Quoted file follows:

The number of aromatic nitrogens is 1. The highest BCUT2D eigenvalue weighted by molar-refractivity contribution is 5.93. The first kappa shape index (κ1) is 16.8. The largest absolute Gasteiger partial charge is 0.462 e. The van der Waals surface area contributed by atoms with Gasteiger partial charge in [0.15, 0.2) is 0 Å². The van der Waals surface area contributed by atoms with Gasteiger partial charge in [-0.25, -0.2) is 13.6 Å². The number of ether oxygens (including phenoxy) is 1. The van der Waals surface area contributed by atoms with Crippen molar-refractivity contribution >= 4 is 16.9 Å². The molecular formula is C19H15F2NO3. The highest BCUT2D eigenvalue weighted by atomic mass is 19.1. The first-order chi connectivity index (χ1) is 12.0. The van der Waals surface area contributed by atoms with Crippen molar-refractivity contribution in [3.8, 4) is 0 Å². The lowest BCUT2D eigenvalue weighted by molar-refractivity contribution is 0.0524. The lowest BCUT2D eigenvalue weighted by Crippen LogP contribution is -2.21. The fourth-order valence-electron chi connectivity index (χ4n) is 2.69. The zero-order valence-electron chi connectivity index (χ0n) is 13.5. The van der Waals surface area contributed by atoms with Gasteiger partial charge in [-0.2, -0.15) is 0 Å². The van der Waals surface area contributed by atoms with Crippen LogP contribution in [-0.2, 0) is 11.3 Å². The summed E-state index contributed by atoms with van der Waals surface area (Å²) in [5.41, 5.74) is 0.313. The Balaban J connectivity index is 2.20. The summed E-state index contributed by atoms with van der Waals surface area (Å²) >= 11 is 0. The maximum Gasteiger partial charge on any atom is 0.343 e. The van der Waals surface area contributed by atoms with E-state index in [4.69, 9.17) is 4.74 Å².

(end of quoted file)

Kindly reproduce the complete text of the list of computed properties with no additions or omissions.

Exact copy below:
The number of aromatic nitrogens is 1. The highest BCUT2D eigenvalue weighted by molar-refractivity contribution is 5.93. The first kappa shape index (κ1) is 16.8. The largest absolute Gasteiger partial charge is 0.462 e. The van der Waals surface area contributed by atoms with Gasteiger partial charge in [0.15, 0.2) is 0 Å². The van der Waals surface area contributed by atoms with Gasteiger partial charge in [-0.25, -0.2) is 13.6 Å². The number of ether oxygens (including phenoxy) is 1. The van der Waals surface area contributed by atoms with Crippen molar-refractivity contribution >= 4 is 16.9 Å². The molecular formula is C19H15F2NO3. The highest BCUT2D eigenvalue weighted by atomic mass is 19.1. The first-order chi connectivity index (χ1) is 12.0. The van der Waals surface area contributed by atoms with Crippen molar-refractivity contribution in [3.8, 4) is 0 Å². The lowest BCUT2D eigenvalue weighted by molar-refractivity contribution is 0.0524. The lowest BCUT2D eigenvalue weighted by Crippen LogP contribution is -2.21. The fourth-order valence-electron chi connectivity index (χ4n) is 2.69. The zero-order valence-electron chi connectivity index (χ0n) is 13.5. The van der Waals surface area contributed by atoms with Gasteiger partial charge in [-0.2, -0.15) is 0 Å². The van der Waals surface area contributed by atoms with Crippen LogP contribution in [-0.2, 0) is 11.3 Å². The summed E-state index contributed by atoms with van der Waals surface area (Å²) in [5.41, 5.74) is 0.313. The Balaban J connectivity index is 2.20. The summed E-state index contributed by atoms with van der Waals surface area (Å²) >= 11 is 0. The maximum Gasteiger partial charge on any atom is 0.343 e. The van der Waals surface area contributed by atoms with E-state index in [4.69, 9.17) is 4.74 Å².